[This is just the kind of vague community-wiki question that I would almost certainly turn my nose up at if it were asked by someone else, so I apologise in advance, but these sorts of questions do come up on MO with some regularity now so I thought I'd try my luck]
I have just been asked by the Royal Society of Arts to come along to a lunchtime seminar on "ingenuity". As you can probably guess from the location, this is not a mathematical event. In the email to me with the invitation, it says they're inviting me "...as I suppose that some mathematical proofs exhibit ingenuity in their methods." :-)
The email actually defines ingenuity for me: it says it's "ideas that solve a problem in an unusually neat, clever, or surprising way.". My instinct now would usually be to collect a bunch of cute low-level mathematical results with snappy neat clever and/or surprising proofs, e.g. by scouring my memory for such things, over the next few weeks, and then to casually drop some of them into the conversation.
My instinct now, however, is to ask here first, and go back to the old method if this one fails.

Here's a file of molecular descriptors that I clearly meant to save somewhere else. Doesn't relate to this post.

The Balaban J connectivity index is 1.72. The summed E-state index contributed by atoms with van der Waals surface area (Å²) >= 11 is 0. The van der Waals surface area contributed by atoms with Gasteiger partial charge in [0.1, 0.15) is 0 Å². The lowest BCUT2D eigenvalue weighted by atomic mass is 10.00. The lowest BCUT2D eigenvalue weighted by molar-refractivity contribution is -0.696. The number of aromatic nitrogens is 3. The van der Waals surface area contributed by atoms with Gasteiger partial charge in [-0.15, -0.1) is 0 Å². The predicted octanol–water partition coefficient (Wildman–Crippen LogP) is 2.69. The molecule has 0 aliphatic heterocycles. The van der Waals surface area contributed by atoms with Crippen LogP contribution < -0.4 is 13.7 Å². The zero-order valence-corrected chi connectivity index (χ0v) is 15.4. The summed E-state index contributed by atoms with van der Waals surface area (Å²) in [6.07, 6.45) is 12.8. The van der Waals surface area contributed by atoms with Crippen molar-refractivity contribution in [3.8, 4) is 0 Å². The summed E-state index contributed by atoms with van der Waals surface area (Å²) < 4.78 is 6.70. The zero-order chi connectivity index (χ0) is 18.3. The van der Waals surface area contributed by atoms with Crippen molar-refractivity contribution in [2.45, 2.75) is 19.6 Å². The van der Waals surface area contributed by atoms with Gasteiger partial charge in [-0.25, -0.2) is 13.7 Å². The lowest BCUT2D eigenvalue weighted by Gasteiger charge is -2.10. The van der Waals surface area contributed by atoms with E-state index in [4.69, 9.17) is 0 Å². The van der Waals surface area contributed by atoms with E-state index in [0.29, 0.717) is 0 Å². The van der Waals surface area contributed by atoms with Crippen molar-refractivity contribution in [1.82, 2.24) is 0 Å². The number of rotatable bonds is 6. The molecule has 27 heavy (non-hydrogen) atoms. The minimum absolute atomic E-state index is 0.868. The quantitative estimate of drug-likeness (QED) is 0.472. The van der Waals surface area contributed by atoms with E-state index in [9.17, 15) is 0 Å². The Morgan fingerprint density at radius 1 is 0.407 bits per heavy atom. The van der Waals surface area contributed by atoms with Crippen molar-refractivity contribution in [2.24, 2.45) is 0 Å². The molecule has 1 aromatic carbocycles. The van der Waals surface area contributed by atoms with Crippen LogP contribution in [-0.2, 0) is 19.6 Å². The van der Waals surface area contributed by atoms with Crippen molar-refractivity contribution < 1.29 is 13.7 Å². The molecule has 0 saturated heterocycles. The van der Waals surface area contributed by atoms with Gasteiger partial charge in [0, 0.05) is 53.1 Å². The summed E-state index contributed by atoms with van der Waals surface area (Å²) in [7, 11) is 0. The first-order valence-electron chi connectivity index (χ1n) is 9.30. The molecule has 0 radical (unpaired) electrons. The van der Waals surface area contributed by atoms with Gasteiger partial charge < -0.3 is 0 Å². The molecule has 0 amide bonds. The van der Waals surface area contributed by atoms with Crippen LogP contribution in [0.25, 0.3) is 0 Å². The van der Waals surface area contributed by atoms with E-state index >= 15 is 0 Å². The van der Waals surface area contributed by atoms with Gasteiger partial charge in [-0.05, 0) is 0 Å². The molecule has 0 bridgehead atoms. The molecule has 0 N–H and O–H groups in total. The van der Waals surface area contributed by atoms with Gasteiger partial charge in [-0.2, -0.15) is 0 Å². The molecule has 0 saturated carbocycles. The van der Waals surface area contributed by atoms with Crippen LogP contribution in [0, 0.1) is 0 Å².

Question: What are some mathematical results with surprising and/or unusually neat proofs?
Now let's see whether this question (a) bombs, (b) gets closed, (c) gets filled with rubbish, (d) gets filled with mostly rubbish but a couple of gems, which I can use to amuse, amaze and impress my lunchtime arty companions and get all the credit myself.
This is Community Wiki of course, and I won't be offended if the general consensus is that these adjectives apply to the vast majority of results and the question gets closed. I'm not so sure they do though---sometimes the proof is "grind it out". Although I don't think I'll be telling the Royal Society of Arts people this, I always felt that Mazur's descent to prove his finiteness results for modular curves was pretty surprising (in that he had enough data to pull the descent off). But I'm sure there are some really neat low-level answers to this.